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  1. Nagelian Reduction Beyond the Nagel Model.Raphael van Riel - 2011 - Philosophy of Science 78 (3):353-375.
    Nagel’s official model of theory-reduction and the way it is represented in the literature are shown to be incompatible with the careful remarks on the notion of reduction Nagel gave while developing his model. Based on these remarks, an alternative model is outlined which does not face some of the problems the official model faces. Taking the context in which Nagel developed his model into account, it is shown that the way Nagel shaped his model and, thus, its well-known deficiencies, (...)
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  • Identity, Asymmetry, and the Relevance of Meanings for Models of Reduction.Raphael van Riel - 2013 - British Journal for the Philosophy of Science 64 (4):747-761.
    Assume that water reduces to H2O. If so water is identical to H2O. At the same time, if water reduces to H2O then H2O does not reduce to water–the reduction relation is asymmetric. This generates a puzzle–if water just is H2O it is hard to see how we can account for the asymmetry of the reduction relation. The paper proposes a solution to this puzzle. It is argued that the reduction predicate generates intensional contexts and that in order to account (...)
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  • Nagel on reduction.Sahotra Sarkar - 2015 - Studies in History and Philosophy of Science Part A 53:43-56.
    This paper attempts a critical reappraisal of Nagel's (1961, 1970) model of reduction taking into account both traditional criticisms and recent defenses. This model treats reduction as a type of explanation in which a reduced theory is explained by a reducing theory after their relevant representational items have been suitably connected. In accordance with the deductive-nomological model, the explanation is supposed to consist of a logical deduction. Nagel was a pluralist about both the logical form of the connections between the (...)
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  • Unificatory Explanation.Marco J. Nathan - 2017 - British Journal for the Philosophy of Science 68 (1).
    Philosophers have traditionally addressed the issue of scientific unification in terms of theoretical reduction. Reductive models, however, cannot explain the occurrence of unification in areas of science where successful reductions are hard to find. The goal of this essay is to analyse a concrete example of integration in biology—the developmental synthesis—and to generalize it into a model of scientific unification, according to which two fields are in the process of being unified when they become explanatorily relevant to each other. I (...)
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  • The Future of Cognitive Neuroscience? Reverse Inference in Focus.Marco J. Nathan & Guillermo Del Pinal - 2017 - Philosophy Compass 12 (7):e12427.
    This article presents and discusses one of the most prominent inferential strategies currently employed in cognitive neuropsychology, namely, reverse inference. Simply put, this is the practice of inferring, in the context of experimental tasks, the engagement of cognitive processes from locations or patterns of neural activation. This technique is notoriously controversial because, critics argue, it presupposes the problematic assumption that neural areas are functionally selective. We proceed as follows. We begin by introducing the basic structure of traditional “location-based” reverse inference (...)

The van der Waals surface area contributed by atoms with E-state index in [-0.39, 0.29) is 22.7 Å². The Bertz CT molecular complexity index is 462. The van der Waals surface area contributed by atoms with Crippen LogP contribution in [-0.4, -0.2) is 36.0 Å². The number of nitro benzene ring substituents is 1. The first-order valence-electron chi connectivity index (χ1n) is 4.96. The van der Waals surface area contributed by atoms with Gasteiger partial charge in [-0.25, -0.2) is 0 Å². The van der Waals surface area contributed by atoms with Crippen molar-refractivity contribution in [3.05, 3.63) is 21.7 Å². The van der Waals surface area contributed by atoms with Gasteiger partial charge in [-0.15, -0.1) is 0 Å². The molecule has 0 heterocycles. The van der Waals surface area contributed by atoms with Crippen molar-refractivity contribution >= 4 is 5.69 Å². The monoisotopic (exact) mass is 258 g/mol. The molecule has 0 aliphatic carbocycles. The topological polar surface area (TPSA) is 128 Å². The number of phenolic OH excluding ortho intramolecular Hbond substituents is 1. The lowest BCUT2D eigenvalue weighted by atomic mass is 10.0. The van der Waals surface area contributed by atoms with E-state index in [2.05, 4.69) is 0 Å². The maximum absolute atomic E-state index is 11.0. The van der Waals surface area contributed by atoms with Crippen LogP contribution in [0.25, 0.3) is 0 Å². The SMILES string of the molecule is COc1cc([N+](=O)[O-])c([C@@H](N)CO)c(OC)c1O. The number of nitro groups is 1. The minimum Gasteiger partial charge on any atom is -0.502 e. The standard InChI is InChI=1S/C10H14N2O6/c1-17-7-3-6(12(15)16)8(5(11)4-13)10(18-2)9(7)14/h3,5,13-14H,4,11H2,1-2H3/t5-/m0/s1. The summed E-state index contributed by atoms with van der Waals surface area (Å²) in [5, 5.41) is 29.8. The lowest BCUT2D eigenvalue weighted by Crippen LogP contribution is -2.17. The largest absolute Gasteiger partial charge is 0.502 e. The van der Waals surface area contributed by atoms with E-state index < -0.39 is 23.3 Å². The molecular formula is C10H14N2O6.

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  • Mapping the mind: bridge laws and the psycho-neural interface.Marco J. Nathan & Guillermo Del Pinal - 2016 - Synthese 193 (2):637-657.
    Recent advancements in the brain sciences have enabled researchers to determine, with increasing accuracy, patterns and locations of neural activation associated with various psychological functions. These techniques have revived a longstanding debate regarding the relation between the mind and the brain: while many authors claim that neuroscientific data can be employed to advance theories of higher cognition, others defend the so-called ‘autonomy’ of psychology. Settling this significant issue requires understanding the nature of the bridge laws used at the psycho-neural interface. (...)
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  • Distinguishing Between Inter-domain and Intra-domain Emergence.Olimpia Lombardi & María J. Ferreira Ruiz - 2019 - Foundations of Science 24 (1):133-151.
    Currently, there are almost as many conceptions of emergence as authors who address the issue. Most literature on the matter focuses either on discussing, evaluating and comparing particular contributions or accounts of emergence, or on assessing a particular case study. Our aim in this paper is rather different. We here set out to introduce a distinction that has not been sufficiently taken into account in previous discussions on this topic: the distinction between inter-domain emergence—a relation between items belonging to different (...)
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  • Linking chemistry with physics: a reply to Lombardi.Hinne Hettema - 2014 - Foundations of Chemistry 16 (3):193-200.
    In this paper I reply to Olimpia Lombardi’s comment on my recent book Reducing Chemistry to Physics: Limits, Models, Consequences.